Morning Thanks

Garrison Keillor once said we'd all be better off if we all started the day by giving thanks for just one thing. I'll try.

Wednesday, April 27, 2016

Brother's keeper


He was a fool in the sense that he didn't or couldn't or wouldn't resolve, intellectualize, evade, the tensions of his faith but lived those tensions out, torn almost in two by them at times. He was a fool, I suppose, in the sense that he was an intimate of the dark, yet held fast to the light as if it were something you could hold fast to; in the sense that he wore his heart on his sleeve even though it was in some ways a broken heart; in the sense that he was as absurdly himself before the packed lecture hall as he was alone in his office; a fool in the sense that he was a child in hihs terrible candor. A fool, in other words, for Christ (Now and Then, 16-17)
That's how Frederick Buechner pays tribute to Prof. James Muilenburg, a role model and one of the 20th century's most influential theologians, a scholar who helped translate the Bible into the Revised Standard Version, and held a chair on the faculty of Union Theological Seminary during Buechner's years as a student. Other names on faculty offices loom larger today--Tillich, Niebuhr; but none affected Buechner as deeply as James Muilenburg.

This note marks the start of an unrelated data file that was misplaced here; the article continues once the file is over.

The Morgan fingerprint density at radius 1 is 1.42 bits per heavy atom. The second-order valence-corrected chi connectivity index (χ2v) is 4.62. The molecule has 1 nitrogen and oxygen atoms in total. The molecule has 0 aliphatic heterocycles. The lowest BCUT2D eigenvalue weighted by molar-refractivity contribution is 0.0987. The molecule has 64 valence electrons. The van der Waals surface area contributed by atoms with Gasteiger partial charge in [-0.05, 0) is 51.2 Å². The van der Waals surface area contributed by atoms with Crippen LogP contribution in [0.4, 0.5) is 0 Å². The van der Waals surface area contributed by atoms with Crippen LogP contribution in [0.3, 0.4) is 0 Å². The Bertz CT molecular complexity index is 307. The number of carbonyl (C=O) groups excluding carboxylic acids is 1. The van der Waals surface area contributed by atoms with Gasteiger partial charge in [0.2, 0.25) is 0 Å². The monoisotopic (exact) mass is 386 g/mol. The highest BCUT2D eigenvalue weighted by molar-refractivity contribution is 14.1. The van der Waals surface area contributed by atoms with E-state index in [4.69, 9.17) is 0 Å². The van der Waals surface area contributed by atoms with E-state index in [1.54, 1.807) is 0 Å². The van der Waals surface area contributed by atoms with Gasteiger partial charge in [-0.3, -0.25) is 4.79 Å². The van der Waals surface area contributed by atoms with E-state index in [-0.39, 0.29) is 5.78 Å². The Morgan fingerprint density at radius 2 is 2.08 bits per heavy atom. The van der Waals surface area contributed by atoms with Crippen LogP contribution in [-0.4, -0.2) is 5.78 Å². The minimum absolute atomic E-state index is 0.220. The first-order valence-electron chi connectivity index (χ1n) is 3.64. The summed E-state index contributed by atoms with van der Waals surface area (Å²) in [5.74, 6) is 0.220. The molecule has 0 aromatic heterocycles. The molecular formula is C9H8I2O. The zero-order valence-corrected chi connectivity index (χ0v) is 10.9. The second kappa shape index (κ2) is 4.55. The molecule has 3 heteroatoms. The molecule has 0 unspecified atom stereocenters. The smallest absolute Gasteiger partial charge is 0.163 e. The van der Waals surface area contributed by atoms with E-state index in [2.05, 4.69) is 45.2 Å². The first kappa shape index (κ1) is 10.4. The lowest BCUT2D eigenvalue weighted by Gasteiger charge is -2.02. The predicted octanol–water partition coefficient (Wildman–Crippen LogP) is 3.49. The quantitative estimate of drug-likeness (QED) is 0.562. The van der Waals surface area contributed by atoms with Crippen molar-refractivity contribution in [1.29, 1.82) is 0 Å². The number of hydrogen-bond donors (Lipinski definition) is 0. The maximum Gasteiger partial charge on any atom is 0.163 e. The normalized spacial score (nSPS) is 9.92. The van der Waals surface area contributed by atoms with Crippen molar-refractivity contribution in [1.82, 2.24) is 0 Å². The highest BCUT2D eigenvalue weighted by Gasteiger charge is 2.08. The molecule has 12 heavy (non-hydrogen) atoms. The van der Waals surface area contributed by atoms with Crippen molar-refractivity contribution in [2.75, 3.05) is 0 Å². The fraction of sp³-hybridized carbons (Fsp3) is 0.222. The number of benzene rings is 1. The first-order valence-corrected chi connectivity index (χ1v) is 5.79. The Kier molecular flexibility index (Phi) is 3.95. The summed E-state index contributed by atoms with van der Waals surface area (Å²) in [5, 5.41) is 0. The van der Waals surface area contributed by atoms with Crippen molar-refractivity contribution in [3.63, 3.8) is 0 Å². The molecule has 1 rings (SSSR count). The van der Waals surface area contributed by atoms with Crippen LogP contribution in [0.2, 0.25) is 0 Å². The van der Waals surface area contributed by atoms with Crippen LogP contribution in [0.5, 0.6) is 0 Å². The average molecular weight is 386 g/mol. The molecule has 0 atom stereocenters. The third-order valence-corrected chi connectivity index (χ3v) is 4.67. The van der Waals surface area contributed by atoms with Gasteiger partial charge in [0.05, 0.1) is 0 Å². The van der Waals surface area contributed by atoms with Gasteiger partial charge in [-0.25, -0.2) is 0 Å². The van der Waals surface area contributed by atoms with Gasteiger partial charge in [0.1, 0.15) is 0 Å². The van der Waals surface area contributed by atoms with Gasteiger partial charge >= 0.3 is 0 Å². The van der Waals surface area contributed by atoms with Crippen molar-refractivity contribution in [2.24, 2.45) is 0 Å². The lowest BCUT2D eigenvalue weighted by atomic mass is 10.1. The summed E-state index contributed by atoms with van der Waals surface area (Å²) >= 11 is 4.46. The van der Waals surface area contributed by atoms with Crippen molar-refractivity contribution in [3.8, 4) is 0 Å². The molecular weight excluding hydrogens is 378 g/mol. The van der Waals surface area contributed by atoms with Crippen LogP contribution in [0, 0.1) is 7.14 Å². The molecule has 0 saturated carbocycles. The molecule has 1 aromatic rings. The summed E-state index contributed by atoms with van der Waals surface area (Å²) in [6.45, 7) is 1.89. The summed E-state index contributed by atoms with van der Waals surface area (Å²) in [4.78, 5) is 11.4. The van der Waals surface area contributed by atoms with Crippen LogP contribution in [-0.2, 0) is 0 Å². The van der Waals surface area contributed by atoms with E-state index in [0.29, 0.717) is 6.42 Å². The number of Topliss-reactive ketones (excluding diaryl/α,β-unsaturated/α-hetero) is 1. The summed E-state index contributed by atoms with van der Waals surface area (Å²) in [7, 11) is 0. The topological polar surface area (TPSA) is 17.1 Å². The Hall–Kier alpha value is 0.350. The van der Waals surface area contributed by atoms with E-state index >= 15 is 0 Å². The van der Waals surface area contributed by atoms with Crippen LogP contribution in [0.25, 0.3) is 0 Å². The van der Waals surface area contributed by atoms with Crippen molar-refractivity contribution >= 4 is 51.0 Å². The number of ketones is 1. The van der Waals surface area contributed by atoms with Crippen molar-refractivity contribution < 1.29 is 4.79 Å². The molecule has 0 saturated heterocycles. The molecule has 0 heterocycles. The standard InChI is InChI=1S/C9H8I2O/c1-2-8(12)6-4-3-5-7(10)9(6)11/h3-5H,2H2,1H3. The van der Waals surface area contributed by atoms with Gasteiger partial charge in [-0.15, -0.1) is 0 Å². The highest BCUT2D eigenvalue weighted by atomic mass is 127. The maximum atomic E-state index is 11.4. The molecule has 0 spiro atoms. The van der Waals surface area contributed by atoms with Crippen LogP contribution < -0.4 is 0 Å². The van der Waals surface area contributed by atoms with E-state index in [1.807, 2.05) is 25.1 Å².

James Muilenburg was born just a few miles from where I'm sitting, just north of Orange City, Iowa, about twenty years after his parents moved to northwest Iowa from Pella, along with the original band of immigrant Dutch to settle here. They were looking to homestead good and what they considered to be open land. In a sense, such humble beginnings makes the James Muilenburg story quintessentially American. The estimable theologian came from little more than bare ground.

Which might be true, but the facts suggest something more. That the Muilenburg family was not rich does not mean something valuable didn't happen in that farm house, something that didn't happen in thousands--no, millions--of other frame dwellings in 19th century rural America. The Muilenburg children got educations, and not simply a high school education, a rare commodity anyway in those days. They were also sent to college, even the women, something almost unheard of even in Dutch Calvinist Siouxland.